What if there was a way for Bitcoin developers to secure updates to their software with the same level of assurance provided by Bitcoin itself, and the same ease-of-use as popular applications like email? This is possible today with software called Blockstack, a decentralized key-value store built on Bitcoin.
Blockstack can combine the benefits of direct verification and the Web of Trust with the ease of use of popular apps like email by linking signing keys to easily-memorable usernames. A Blockstack username, also called a “blockchain ID,” is owned by a bitcoin address. Records associated with the blockchain ID are stored in a file called a “zone file” and cryptographically linked to every Blockstack transaction using the OP_RETURN field. These records can contain any information the user wants to provably link to their blockchain ID.
In this example, the user is a Bitcoin Core developer named Alice, and Alice wants to link her PGP signing key to her blockchain ID. These are the steps Alice would take to secure the next release of Bitcoin Core:
- Obtain a trustworthy copy of Bitcoin Core. This is easy for Alice because she is a Bitcoin Core developer. It is harder for other users due to the aforementioned challenges, but the good news is that a trustworthy copy of Bitcoin Core only needs to be obtained once for this method to work forever (assuming no epic pwnage, etc etc).
- Obtain a trustworthy copy of Blockstack. Same caveats as mentioned in step 1.
- Assuming the username isn’t taken yet, use Blockstack to register the blockchain ID alice in the .id namespace. The full blockchain ID is then alice.id.
- Create a PGP keypair if she doesn’t already have one yet. This will be used to sign software binaries, hashes, and other important messages.
- Update the zone file record for alice.id to include the fingerprint of her public signing key and a link to the key itself so that it is easy to find. Once the zone file update is confirmed in the blockchain, anyone can use Blockstack to look up the new contents of the zone file.
- Advertise ownership of alice.id as publicly as possible. Tell all her collaborators over secure channels, publish messages confirming ownership of alice.id on social media, conference presentation slides, business cards, etc. Anyone who can verify the authenticity of these messages can then use Blockstack to look up alice.id and retrieve Alice’s up-to-date public key. This key will then be used to verify the signatures on updates to Bitcoin Core.
Alice could go even further and register a blockchain ID for Bitcoin Core itself, then update the zone file to include the blockchain IDs of all the other Bitcoin Core developers, as well as the hashes of the latest Bitcoin Core software. The bitcoin address that owns the Bitcoin Core blockchain ID could be a multisignature address that requires signatures from multiple Bitcoin Core developers to update the zone file, preventing Alice from becoming a central point of failure. This is essentially a way to secure Bitcoin software with Bitcoin itself – very meta.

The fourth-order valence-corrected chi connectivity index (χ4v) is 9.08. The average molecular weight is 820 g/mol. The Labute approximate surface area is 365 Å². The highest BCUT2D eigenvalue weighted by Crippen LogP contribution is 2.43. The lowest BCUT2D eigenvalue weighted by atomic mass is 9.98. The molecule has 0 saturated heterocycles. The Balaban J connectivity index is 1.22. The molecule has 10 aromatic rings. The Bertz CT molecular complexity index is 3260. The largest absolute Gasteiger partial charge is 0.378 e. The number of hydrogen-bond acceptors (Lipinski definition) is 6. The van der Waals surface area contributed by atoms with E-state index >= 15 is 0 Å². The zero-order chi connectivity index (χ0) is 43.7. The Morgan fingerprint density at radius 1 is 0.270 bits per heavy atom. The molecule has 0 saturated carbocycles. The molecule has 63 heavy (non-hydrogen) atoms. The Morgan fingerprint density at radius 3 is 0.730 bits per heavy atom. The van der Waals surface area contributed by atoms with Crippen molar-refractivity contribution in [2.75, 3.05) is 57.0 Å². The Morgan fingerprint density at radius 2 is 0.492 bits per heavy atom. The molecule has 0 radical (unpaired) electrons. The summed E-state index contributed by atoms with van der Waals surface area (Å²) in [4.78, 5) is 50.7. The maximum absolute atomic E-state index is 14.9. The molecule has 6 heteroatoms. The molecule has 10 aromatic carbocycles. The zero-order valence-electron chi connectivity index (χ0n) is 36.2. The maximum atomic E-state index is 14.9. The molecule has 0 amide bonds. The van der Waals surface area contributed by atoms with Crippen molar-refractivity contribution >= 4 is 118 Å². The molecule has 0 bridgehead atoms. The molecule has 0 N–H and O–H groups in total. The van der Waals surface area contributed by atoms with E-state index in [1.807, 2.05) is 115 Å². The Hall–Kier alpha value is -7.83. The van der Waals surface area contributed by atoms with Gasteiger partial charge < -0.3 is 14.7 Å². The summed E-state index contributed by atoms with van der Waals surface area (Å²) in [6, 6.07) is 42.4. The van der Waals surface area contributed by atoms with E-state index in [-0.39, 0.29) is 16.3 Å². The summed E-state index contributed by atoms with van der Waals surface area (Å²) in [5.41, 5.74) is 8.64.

Once Bitcoin Core developers have established a jointly-controlled blockchain ID, users will be able to use the Bitcoin Core blockchain ID as the authoritative source for Bitcoin Core updates without having to rely on untrusted third parties like Certificate Authorities or go through the hassle of direct contact or the Web of Trust every time they need to verify a signing key.
Putting theory into practice
I have taken the initiative to register a blockchain ID for Bitcoin Core: bitcoincore.id. If the Bitcoin Core developers want to use this ID for the purpose described in this post, I am happy to donate bitcoincore.id to the project. To claim the ID, Wladimir J. van der Laan will need to send me a message signed by a key that I can confirm with any of the Core developers in the SF Bay Area who trust Wladimir’s key and are willing to meet me in person to confirm the key. This message must indicate a desire to claim bitcoincore.id and contain the bitcoin address that Wladimir wants me to transfer the ID to.
By the time I receive such a message from Wladimir, I will assume that he has familiarized himself with Blockstack and understands how to use the software. The exact protocols used to govern control of the blockchain ID address, updates to the ID, and contingencies in case private keys are compromised are to be determined by Wladimir (likely through consultation with the Bitcoin Core community).
More information about the shortcomings of Certificate Authorities, how Blockstack works, and ways this technology can be applied to concepts like the PGP Web-of-Trust can be found in the following links:
Blockstack white paper – describes how Blockstack works.
Blockstack documentation – describes what Blockstack is and how to use it.
Decentralized Public Key Infrastructure white paper – describes how blockchains and similar technologies “address many usability and security challenges that plague traditional public key infrastructure.”
DNSChain – a similar project that pre-dates Blockstack and uses blockchains to fix SSL/TLS vulnerabilities.
DNSChain white paper – describes the problems with SSL/TLS and how DNSChain can fix them.